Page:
The defense mustered 13 steals and 13 blocks in the two games and kept the opponents to just 32% shooting from the field and 30% shooting from behind the three-point line.
Tennessee was also able to keep LSU’s top scorer, guard Khayla Pointer, to 12 points on 4-14 shooting and kept UConn’s top scorer, forward Megan Walker, to just nine points on 3-15 shooting.
The Tennessee bench racked up the minutes in the two games last week.
Junior forward Jaiden McCoy did not play in the Huskies game, but she picked up 21 minutes in the game against the Tigers as she filled in for Tamri Key when Coach Kellie Harper decided to match LSU’s smaller lineup. McCoy finished with five points and four rebounds to go along with a +10 in the plus/minus column.
Rae Burrell played a combined 36 minutes and had 14 points. She also tacked on ten rebounds. Senior Kamera Harris picked up 28 minutes this week, tallying just one point and one steal, but had a +8 in the Tigers game.
Harper had a game plan to shut down the high powered scorers that UConn and LSU bolstered and she effectively did just that. Both team’s top scorers were limited to tough nights shooting and did not enjoy the success they were used to seeing.
Coach Harper instilled her game plan in her players who ran it quite successfully, but a coach can neither prevent turnovers nor coach in easy shots, and both of those got the best of the Lady Vols against the Huskies.
Harper’s decision to run a small lineup against the Tigers rather than abusing the height difference was a questionable one, but it worked out in the end and that is what matters.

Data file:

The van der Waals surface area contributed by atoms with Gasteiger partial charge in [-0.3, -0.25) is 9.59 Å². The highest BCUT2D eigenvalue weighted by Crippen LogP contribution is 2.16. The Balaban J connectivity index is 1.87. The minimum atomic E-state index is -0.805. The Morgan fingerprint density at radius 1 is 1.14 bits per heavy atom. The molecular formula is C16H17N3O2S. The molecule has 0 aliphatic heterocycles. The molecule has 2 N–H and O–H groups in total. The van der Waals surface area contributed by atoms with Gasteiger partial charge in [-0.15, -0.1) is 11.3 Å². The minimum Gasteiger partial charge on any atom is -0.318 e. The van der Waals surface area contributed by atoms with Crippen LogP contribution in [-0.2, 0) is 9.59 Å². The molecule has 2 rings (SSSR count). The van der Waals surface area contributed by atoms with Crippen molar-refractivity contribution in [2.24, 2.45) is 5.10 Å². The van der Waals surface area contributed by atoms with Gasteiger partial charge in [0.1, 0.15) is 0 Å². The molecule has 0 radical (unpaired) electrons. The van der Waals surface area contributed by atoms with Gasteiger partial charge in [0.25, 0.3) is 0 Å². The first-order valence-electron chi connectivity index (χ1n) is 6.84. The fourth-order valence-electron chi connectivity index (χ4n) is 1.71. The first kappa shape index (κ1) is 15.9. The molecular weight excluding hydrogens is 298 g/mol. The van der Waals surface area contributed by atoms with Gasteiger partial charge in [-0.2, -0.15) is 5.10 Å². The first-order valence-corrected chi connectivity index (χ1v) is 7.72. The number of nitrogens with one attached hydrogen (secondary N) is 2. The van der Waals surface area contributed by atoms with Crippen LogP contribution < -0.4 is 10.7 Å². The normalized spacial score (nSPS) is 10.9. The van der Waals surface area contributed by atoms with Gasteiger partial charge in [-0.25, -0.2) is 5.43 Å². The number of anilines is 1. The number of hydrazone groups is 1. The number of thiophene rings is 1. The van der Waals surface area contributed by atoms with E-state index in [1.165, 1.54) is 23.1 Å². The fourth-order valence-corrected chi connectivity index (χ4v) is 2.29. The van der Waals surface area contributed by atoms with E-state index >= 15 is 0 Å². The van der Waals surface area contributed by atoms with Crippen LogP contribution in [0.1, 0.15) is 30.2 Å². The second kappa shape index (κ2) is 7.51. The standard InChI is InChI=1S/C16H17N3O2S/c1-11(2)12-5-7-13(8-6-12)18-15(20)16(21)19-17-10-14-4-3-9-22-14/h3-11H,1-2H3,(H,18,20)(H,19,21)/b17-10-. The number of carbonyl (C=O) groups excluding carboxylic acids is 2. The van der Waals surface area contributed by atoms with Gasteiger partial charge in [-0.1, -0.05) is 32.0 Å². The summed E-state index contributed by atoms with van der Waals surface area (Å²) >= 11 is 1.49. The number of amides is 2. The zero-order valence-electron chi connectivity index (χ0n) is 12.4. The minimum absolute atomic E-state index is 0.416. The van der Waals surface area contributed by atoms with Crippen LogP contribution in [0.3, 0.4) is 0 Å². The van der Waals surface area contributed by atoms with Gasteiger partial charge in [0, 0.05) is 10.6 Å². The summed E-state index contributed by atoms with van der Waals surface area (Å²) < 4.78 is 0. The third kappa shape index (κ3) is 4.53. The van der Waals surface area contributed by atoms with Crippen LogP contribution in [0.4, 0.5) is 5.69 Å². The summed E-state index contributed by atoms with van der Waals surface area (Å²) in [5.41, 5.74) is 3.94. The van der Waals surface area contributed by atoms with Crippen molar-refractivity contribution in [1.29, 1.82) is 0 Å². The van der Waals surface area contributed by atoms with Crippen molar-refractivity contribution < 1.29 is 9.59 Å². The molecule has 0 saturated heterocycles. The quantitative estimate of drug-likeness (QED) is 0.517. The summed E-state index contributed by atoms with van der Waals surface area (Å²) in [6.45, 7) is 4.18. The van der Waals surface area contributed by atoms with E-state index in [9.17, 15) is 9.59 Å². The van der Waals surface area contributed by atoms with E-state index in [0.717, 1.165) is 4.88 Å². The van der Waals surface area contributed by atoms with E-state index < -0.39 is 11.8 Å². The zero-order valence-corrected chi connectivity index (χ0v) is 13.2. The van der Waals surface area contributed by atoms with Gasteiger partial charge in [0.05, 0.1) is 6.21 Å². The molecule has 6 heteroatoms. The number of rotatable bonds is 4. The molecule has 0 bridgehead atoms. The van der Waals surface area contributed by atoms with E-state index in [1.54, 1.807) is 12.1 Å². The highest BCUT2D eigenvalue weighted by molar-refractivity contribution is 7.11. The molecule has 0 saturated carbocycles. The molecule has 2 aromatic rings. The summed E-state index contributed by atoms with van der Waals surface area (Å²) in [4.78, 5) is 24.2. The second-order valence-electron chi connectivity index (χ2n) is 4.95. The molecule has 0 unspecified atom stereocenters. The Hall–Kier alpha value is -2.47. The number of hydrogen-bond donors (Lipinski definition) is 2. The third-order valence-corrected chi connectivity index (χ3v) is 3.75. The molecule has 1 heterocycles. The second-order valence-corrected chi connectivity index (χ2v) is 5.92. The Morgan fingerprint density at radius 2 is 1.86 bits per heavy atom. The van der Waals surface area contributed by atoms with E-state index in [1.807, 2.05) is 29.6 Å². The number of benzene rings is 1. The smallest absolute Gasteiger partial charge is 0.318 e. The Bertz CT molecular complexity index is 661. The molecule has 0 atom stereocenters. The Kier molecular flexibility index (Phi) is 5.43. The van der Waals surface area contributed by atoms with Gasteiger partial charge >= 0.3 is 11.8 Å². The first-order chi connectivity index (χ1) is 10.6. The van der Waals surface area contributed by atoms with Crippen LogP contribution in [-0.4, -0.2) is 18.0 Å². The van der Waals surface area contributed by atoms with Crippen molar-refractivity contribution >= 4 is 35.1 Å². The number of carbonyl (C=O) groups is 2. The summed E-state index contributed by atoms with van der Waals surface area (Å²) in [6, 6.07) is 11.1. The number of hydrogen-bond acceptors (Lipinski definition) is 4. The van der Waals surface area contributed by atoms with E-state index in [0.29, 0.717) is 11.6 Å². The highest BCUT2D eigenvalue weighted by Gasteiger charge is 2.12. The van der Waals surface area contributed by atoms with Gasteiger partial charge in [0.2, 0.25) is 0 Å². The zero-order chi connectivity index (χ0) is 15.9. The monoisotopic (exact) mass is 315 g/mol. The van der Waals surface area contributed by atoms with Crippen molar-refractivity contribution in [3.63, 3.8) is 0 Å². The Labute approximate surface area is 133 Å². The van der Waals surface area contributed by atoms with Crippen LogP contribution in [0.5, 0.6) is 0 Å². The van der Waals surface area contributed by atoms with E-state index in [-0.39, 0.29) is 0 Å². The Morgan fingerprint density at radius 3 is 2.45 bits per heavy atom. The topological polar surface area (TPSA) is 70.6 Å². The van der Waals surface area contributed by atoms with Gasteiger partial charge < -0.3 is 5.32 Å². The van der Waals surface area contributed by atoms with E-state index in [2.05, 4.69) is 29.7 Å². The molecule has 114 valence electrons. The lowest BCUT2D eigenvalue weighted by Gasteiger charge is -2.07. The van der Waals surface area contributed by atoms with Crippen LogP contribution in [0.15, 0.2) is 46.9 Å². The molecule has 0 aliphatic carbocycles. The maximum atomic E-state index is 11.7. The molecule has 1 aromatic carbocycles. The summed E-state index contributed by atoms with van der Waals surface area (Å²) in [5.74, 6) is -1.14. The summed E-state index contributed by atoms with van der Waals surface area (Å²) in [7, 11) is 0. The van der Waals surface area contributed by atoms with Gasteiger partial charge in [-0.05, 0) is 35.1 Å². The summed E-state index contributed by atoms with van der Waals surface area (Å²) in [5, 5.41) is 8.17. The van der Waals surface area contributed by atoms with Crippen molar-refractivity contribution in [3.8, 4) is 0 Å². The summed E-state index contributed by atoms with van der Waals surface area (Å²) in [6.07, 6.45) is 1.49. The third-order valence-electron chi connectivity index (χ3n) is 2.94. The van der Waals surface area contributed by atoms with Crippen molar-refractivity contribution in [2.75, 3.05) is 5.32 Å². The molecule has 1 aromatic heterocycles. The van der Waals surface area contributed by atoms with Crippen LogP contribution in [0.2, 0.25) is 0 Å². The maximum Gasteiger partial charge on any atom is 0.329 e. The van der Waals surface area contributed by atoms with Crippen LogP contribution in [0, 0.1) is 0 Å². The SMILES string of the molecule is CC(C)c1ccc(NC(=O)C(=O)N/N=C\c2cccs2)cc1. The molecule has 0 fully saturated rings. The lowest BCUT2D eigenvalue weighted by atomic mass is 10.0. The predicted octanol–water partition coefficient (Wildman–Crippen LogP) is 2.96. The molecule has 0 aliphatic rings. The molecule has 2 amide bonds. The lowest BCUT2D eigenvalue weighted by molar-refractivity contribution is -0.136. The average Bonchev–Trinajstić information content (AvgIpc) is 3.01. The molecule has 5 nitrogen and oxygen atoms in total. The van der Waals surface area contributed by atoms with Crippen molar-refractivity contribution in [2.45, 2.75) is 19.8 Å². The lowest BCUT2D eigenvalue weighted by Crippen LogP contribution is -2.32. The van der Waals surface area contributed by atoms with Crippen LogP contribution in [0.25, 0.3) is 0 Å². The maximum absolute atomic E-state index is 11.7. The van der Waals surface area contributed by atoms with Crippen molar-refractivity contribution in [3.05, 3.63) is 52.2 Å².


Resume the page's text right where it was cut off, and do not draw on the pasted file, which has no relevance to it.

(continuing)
Free Throws: F
The Lady Vols shot a terrible 53% from the free throw line between the two games. If you take out Rennia Davis’s 10-10 performance against LSU, that number drops to just 33%. Tennessee is already 11th out of 14 in the conference in free throw percentage at 65% on the season.
Against UConn, the Lady Vols only reached the line seven times, of which they made just two. In comparison, the Huskies shot 15 times and made 10, which from many coaches’ eyes is still a rough day.
Tennessee faced two very tough opponents this week and had some very promising moments in each of those games. The Lady Vols came out of the gates swinging against the #3 team in the country and held their own until halftime where the Huskies got the best of the Lady Vols. Turnovers plagued the loss, and poor free throw shooting and inability to reach the line loomed over Tennessee as their opponent pulled away with the lead in the second half.
Three days later, the Lady Vols entered a slugfest with the LSU Tigers on “We Back Pat” Night at the Summitt. Tennessee was able to get the best of the Tigers behind Rennia Davis’s 30-point night, but the Lady Vols struggled to utilize the height advantage as they ran a smaller lineup on the court for most of the game. Six-foot-five center Tamari Key only played 15 minutes.
This kept the Tigers in the game longer than Harper would have liked as LSU was able to out-rebound UT and took advantage of this putting up 21 second chance points. Tennessee’s defense came up big in both games, effectively limiting both team’s top scorers to a bad shooting night and forcing bad shots all around.
If Tennessee can limit its turnovers and bad shots, get to the line more and make more of its free throws, the Lady Vols could be a huge problem for the league come tournament time.